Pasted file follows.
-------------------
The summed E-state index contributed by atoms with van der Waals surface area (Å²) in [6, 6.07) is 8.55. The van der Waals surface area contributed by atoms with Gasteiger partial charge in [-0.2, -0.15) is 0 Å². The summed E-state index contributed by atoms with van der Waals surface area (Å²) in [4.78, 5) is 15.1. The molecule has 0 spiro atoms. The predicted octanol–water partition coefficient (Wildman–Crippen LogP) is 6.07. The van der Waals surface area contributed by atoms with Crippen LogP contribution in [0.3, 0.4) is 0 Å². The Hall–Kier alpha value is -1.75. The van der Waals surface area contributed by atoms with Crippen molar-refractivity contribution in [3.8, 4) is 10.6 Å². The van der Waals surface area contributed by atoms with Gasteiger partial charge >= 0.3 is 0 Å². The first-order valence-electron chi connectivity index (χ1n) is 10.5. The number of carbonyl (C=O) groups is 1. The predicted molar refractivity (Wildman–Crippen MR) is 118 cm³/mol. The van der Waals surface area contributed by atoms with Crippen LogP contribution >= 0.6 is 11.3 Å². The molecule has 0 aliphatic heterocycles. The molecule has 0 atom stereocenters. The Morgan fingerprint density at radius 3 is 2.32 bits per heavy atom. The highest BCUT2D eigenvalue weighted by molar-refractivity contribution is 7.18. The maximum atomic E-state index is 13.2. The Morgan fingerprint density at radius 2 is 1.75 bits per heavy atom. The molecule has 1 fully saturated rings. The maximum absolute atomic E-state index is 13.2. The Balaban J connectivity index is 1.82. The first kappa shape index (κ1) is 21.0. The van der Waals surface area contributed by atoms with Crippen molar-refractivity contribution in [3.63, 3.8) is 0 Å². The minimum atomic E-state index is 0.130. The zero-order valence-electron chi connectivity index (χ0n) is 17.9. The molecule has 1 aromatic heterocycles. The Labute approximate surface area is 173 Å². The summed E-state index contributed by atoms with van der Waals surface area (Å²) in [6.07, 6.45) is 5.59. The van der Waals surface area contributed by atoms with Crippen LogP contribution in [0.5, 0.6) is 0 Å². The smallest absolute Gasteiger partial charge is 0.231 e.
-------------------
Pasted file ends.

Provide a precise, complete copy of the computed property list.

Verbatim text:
The summed E-state index contributed by atoms with van der Waals surface area (Å²) in [6, 6.07) is 8.55. The van der Waals surface area contributed by atoms with Gasteiger partial charge in [-0.2, -0.15) is 0 Å². The summed E-state index contributed by atoms with van der Waals surface area (Å²) in [4.78, 5) is 15.1. The molecule has 0 spiro atoms. The predicted octanol–water partition coefficient (Wildman–Crippen LogP) is 6.07. The van der Waals surface area contributed by atoms with Crippen LogP contribution in [0.3, 0.4) is 0 Å². The Hall–Kier alpha value is -1.75. The van der Waals surface area contributed by atoms with Crippen molar-refractivity contribution in [3.8, 4) is 10.6 Å². The van der Waals surface area contributed by atoms with Gasteiger partial charge >= 0.3 is 0 Å². The first-order valence-electron chi connectivity index (χ1n) is 10.5. The number of carbonyl (C=O) groups is 1. The predicted molar refractivity (Wildman–Crippen MR) is 118 cm³/mol. The van der Waals surface area contributed by atoms with Crippen LogP contribution >= 0.6 is 11.3 Å². The molecule has 0 aliphatic heterocycles. The molecule has 0 atom stereocenters. The Morgan fingerprint density at radius 3 is 2.32 bits per heavy atom. The highest BCUT2D eigenvalue weighted by molar-refractivity contribution is 7.18. The maximum atomic E-state index is 13.2. The Morgan fingerprint density at radius 2 is 1.75 bits per heavy atom. The molecule has 1 fully saturated rings. The maximum absolute atomic E-state index is 13.2. The Balaban J connectivity index is 1.82. The first kappa shape index (κ1) is 21.0. The van der Waals surface area contributed by atoms with Crippen molar-refractivity contribution in [3.63, 3.8) is 0 Å². The minimum atomic E-state index is 0.130. The zero-order valence-electron chi connectivity index (χ0n) is 17.9. The molecule has 1 aromatic heterocycles. The Labute approximate surface area is 173 Å². The summed E-state index contributed by atoms with van der Waals surface area (Å²) in [6.07, 6.45) is 5.59. The van der Waals surface area contributed by atoms with Crippen LogP contribution in [0.5, 0.6) is 0 Å². The smallest absolute Gasteiger partial charge is 0.231 e.